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Set in stone: Guernsey man traces family history in Register Cliff

Posted: Wednesday, Aug 7th, 2013

Photo/Vicki Hood. Tom Willard kneels down next to the signature of his great-great uncle on Register Cliff. The inscription reads: G. O. Willard, Boston, 1955 and is located on the north face of the cliff in the fenced area where the oldest signatures are located.

GUERNSEY They are fading now-wind and weather are taking their toll.

Carved into the face of a limestone cliff along the Oregon Trail, hundreds of names, dates and places attest to the one-time presence of travelers coming west. Pioneers following a trail that would take them to new lives and new jobs with destinations such as Oregon, California, Salt Lake and a myriad of places between.

The place is called Register Cliff, part of a large outcropping of cliffs that border the Oregon Trail through southeast Wyoming, just a short day's ride west of the frontier outpost Fort Laramie. Close to the trail as it followed the North Platte River, Register Cliff earned its title for the etchings of the hundreds who chose to document their presence with names, hometowns or states and the date they arrived at the site.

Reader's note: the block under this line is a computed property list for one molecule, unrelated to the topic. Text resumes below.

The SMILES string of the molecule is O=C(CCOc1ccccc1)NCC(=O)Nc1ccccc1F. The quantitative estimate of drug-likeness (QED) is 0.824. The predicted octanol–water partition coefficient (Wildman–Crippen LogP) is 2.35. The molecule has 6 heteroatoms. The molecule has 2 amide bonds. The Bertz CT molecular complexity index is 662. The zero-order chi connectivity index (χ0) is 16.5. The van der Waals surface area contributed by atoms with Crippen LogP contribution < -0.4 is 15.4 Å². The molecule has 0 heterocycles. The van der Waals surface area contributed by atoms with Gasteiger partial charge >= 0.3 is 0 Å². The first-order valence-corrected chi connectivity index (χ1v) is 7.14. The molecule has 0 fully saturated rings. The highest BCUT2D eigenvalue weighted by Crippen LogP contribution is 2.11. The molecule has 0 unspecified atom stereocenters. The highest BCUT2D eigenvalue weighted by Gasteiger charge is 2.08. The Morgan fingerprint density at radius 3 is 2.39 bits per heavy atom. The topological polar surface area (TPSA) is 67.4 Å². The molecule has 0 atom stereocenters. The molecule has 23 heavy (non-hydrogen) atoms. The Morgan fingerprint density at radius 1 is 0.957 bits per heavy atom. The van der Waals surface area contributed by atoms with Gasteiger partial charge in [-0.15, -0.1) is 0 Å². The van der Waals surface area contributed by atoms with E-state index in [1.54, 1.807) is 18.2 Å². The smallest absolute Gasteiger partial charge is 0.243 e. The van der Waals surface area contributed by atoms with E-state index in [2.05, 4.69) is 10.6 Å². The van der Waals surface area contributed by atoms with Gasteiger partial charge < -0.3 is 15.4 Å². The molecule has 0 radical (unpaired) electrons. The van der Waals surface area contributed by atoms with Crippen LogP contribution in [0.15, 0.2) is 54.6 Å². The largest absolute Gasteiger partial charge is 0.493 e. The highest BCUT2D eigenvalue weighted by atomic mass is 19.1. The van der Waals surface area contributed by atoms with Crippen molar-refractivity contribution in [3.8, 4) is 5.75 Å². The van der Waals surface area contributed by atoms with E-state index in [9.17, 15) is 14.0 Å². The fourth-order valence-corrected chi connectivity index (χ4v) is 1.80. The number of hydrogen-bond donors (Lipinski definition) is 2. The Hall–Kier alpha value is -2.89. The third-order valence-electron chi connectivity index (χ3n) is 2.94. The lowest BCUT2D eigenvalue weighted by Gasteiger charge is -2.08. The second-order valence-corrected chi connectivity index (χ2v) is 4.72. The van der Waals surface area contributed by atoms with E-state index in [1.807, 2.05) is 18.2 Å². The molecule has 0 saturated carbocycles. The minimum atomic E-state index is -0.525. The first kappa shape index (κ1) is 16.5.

Despite the efforts of historians who have recorded as many of those names as possible, most have remained just a signature in rock, their significance and individual stories lost to descendants by way of time and distance.

For the complete article see the 08-07-2013 issue.

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